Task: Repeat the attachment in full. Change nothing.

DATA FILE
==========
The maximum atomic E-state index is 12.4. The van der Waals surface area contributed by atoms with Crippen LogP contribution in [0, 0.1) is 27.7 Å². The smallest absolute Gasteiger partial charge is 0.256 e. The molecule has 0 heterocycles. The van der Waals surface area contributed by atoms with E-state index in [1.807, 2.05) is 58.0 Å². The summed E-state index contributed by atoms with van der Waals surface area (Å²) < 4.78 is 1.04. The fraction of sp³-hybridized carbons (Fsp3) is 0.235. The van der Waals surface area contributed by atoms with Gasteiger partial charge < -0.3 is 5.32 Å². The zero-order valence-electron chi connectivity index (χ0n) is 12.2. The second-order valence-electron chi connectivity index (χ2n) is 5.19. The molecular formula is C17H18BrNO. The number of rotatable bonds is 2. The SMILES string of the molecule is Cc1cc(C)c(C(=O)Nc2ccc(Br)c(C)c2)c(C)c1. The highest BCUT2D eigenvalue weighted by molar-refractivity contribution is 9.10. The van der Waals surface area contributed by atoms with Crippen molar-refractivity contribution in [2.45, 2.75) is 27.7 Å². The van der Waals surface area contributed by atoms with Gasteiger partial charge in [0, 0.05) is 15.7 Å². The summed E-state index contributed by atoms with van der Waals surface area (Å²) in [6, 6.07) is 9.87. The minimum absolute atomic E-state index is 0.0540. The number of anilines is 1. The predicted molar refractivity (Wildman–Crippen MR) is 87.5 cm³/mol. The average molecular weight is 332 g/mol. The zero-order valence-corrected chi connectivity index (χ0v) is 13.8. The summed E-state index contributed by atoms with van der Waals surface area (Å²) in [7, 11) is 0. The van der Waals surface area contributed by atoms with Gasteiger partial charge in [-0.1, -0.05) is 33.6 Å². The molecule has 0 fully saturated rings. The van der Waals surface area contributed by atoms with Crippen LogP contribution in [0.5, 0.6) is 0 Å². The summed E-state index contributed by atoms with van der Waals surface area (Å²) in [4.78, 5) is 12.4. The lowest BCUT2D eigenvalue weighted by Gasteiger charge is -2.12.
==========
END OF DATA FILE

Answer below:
The maximum atomic E-state index is 12.4. The van der Waals surface area contributed by atoms with Crippen LogP contribution in [0, 0.1) is 27.7 Å². The smallest absolute Gasteiger partial charge is 0.256 e. The molecule has 0 heterocycles. The van der Waals surface area contributed by atoms with E-state index in [1.807, 2.05) is 58.0 Å². The summed E-state index contributed by atoms with van der Waals surface area (Å²) < 4.78 is 1.04. The fraction of sp³-hybridized carbons (Fsp3) is 0.235. The van der Waals surface area contributed by atoms with Gasteiger partial charge < -0.3 is 5.32 Å². The zero-order valence-electron chi connectivity index (χ0n) is 12.2. The second-order valence-electron chi connectivity index (χ2n) is 5.19. The molecular formula is C17H18BrNO. The number of rotatable bonds is 2. The SMILES string of the molecule is Cc1cc(C)c(C(=O)Nc2ccc(Br)c(C)c2)c(C)c1. The highest BCUT2D eigenvalue weighted by molar-refractivity contribution is 9.10. The van der Waals surface area contributed by atoms with Crippen molar-refractivity contribution in [2.45, 2.75) is 27.7 Å². The van der Waals surface area contributed by atoms with Gasteiger partial charge in [0, 0.05) is 15.7 Å². The summed E-state index contributed by atoms with van der Waals surface area (Å²) in [6, 6.07) is 9.87. The minimum absolute atomic E-state index is 0.0540. The number of anilines is 1. The predicted molar refractivity (Wildman–Crippen MR) is 87.5 cm³/mol. The average molecular weight is 332 g/mol. The zero-order valence-corrected chi connectivity index (χ0v) is 13.8. The summed E-state index contributed by atoms with van der Waals surface area (Å²) in [7, 11) is 0. The van der Waals surface area contributed by atoms with Gasteiger partial charge in [-0.1, -0.05) is 33.6 Å². The molecule has 0 fully saturated rings. The van der Waals surface area contributed by atoms with Crippen LogP contribution in [0.5, 0.6) is 0 Å². The summed E-state index contributed by atoms with van der Waals surface area (Å²) in [4.78, 5) is 12.4. The lowest BCUT2D eigenvalue weighted by Gasteiger charge is -2.12.